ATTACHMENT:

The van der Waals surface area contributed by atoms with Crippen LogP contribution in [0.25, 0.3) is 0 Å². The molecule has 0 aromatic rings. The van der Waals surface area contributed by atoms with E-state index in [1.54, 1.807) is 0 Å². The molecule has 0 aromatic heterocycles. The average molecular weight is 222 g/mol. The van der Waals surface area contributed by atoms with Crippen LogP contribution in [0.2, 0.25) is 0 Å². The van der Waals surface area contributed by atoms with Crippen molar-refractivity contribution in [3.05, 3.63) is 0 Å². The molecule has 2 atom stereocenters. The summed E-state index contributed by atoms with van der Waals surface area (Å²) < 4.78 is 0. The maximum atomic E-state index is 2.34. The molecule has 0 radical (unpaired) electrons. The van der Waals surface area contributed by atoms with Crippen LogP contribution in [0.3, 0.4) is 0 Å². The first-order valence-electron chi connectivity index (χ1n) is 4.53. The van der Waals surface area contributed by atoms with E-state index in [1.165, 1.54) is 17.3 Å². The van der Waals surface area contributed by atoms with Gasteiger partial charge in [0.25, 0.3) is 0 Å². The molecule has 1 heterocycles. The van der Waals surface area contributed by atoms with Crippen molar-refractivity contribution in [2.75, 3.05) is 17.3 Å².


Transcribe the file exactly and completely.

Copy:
The van der Waals surface area contributed by atoms with Crippen LogP contribution in [0.25, 0.3) is 0 Å². The molecule has 0 aromatic rings. The van der Waals surface area contributed by atoms with E-state index in [1.54, 1.807) is 0 Å². The molecule has 0 aromatic heterocycles. The average molecular weight is 222 g/mol. The van der Waals surface area contributed by atoms with Crippen LogP contribution in [0.2, 0.25) is 0 Å². The van der Waals surface area contributed by atoms with Crippen molar-refractivity contribution in [3.05, 3.63) is 0 Å². The molecule has 2 atom stereocenters. The summed E-state index contributed by atoms with van der Waals surface area (Å²) < 4.78 is 0. The maximum atomic E-state index is 2.34. The molecule has 0 radical (unpaired) electrons. The van der Waals surface area contributed by atoms with Crippen LogP contribution in [0.3, 0.4) is 0 Å². The first-order valence-electron chi connectivity index (χ1n) is 4.53. The van der Waals surface area contributed by atoms with E-state index in [1.165, 1.54) is 17.3 Å². The van der Waals surface area contributed by atoms with Gasteiger partial charge in [0.25, 0.3) is 0 Å². The molecule has 1 heterocycles. The van der Waals surface area contributed by atoms with Crippen molar-refractivity contribution in [2.75, 3.05) is 17.3 Å².